First published in 1930 to an unprecedented storm of protest, Catherine Carswell’s The Life of Robert Burns remains the standard work on its subject.
Carswell deliberately shakes the image of Burns as a romantic hero - exposing the sexual misdemeanours, drinking bouts and waywardness that other, more reverential, biographies choose to overlook.
Catherine Carswell’s real achievement is to bring alive the personality of a great man: passionate, hard-living, generous, melancholic, morbid and triumphant … the very archetype of the supreme creative artist.
“Catherine Carswell’s The Life of Robert Burns is still, apart from Burns’ own account, the best.”
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“It is not only an outlandishly good book, but one which raises questions about the nature of Scottish culture and cultural change.”
“This is a book which makes you feel better for having read it. I only wish a few contemporary biographers wrote as well as Catherine Carswell did.”
Catherine Carswell (1879-1946) was born in Glasgow, one of the four children of George and Mary Anne Macfarlane. On leaving school she attended courses in English Literature at Glasgow University but could not, in those days, be admitted for a degree. In 1904, after a brief engagement, she married Herbert Jackson. When in 1905, she told him of her pregnancy, he tried to kill her. Declared insane, he spent the rest of his life in a mental hospital. Catherine returned to Glasgow where her daughter was born, and worked, first in Glasgow and then in London as dramatic and literary critic for the Glasgow Herald. In 1907 she began legal proceedings for the anulment of her marriage. She won the case, making legal history.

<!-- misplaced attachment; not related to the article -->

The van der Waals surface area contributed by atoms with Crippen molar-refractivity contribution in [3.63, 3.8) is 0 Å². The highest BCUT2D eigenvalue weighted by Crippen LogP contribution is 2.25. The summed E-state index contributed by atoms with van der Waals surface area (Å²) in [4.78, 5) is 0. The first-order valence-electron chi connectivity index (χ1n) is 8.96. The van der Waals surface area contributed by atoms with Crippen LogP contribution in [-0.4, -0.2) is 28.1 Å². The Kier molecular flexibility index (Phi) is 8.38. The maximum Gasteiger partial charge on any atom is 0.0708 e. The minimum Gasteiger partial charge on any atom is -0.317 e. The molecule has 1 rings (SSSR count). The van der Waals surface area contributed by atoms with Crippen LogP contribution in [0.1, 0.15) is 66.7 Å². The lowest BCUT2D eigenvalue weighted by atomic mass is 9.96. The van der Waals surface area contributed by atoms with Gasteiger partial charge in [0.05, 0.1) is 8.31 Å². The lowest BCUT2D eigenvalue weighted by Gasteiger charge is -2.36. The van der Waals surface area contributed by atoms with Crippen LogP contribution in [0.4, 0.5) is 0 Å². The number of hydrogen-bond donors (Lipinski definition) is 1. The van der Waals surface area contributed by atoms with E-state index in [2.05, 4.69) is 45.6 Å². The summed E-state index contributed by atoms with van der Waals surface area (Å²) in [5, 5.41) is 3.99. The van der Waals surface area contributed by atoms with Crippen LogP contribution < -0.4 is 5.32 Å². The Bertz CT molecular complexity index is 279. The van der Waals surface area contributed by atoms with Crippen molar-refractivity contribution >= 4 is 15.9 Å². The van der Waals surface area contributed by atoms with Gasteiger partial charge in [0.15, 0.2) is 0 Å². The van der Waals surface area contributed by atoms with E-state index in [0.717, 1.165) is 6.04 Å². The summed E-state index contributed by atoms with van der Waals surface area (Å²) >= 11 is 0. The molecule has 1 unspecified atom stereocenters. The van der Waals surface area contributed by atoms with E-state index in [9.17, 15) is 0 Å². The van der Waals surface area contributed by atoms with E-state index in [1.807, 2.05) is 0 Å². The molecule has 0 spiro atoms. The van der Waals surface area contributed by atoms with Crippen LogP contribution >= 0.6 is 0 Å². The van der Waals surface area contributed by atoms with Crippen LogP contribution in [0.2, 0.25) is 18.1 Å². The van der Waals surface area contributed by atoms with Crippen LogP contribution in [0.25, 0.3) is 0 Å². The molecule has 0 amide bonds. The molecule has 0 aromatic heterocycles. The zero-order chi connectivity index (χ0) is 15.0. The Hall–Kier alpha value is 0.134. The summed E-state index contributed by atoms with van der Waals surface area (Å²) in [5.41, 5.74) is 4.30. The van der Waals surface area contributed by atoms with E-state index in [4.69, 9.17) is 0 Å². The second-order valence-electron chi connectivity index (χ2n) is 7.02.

Her friendship with D.H. Lawrence was kindled by her favourable review of The White Peacock (1911). They met in 1914 and their relationship lasted until Lawrence’s death in. In 1915 she married Donald Carswell, with whom she had one son. In the same year, she lost her job at the Glasgow Herald for praising The Rainbow. Soon after that the Carswells moved briefly from London to Bournemouth. in 1916 she and Lawrence exchanged manuscripts of Open the Door! and Women in Love. Her novel was completed in 1918 and won the Melrose Prize on publication in 1920. Her other novel, The Camomile, was published two years later, after which she devoted herself to The Life of Robert Burns, which made her name in 1930. This was quickly followed by a biography of Lawrence, The Savage Pilgrimage (1932).
After her husband’s death during the black-out in 1940, Catherine Carswell lived alone in London. She worked with John Buchan’s widow on his memorial anthology, The Clearing House (1946) and on her own autobiography, which was published, incomplete, as Lying Awake in 1950. Carswell died in Oxford at the age of 66.